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Published: Monday, 2/7/2011

FDIC backs measure to curb bank execs' pay

WASHINGTON — The Federal Deposit Insurance Corp. board has voted 5-0 for a measure to require financial firms to limit and defer executive compensation to curb the risk-taking blamed for sparking the credit crisis.

The proposal is to compel firms to spread at least 50 percent of incentive-based pay over at least three years and to subject packages to possible cuts for company losses.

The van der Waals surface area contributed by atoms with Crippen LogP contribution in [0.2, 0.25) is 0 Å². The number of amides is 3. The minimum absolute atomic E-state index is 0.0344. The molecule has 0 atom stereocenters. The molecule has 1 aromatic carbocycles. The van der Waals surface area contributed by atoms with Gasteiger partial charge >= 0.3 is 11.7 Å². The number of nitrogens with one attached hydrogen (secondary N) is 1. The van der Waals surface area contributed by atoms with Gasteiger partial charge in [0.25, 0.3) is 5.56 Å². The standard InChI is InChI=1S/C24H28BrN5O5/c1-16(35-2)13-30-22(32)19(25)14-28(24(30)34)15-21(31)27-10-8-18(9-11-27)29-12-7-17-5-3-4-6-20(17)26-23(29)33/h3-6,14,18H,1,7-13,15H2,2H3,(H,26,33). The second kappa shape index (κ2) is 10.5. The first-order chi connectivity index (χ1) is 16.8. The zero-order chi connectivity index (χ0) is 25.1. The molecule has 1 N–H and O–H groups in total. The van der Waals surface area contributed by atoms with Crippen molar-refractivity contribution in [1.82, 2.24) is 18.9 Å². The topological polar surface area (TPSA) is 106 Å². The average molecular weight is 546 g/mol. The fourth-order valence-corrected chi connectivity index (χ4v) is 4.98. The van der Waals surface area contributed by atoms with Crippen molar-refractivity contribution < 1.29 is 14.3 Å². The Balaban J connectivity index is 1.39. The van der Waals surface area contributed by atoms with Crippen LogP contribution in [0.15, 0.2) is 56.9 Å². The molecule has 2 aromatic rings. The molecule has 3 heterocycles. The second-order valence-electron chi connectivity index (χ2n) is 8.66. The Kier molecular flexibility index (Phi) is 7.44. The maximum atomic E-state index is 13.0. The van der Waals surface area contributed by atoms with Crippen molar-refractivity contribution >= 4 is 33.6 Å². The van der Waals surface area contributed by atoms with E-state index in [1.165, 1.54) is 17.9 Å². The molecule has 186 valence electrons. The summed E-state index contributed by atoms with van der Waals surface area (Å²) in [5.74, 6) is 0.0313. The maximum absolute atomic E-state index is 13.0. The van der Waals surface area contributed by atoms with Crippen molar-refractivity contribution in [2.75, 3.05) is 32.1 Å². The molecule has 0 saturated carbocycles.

Dodd-Frank, the regulatory overhaul enacted in July, directed agencies to rein in executive pay after losing bets by financial firms sparked the worst financial crisis since the Great Depression. The proposal would align the United States with international standards by requiring firms with at least $50 billion in assets to defer pay for executive officers.

The proposal is subject to approval of the Securities and Exchange Commission, the Federal Housing Finance Agency, and the five agencies that make up the Federal Financial Institutions Examination Council before it can be released for public comment.



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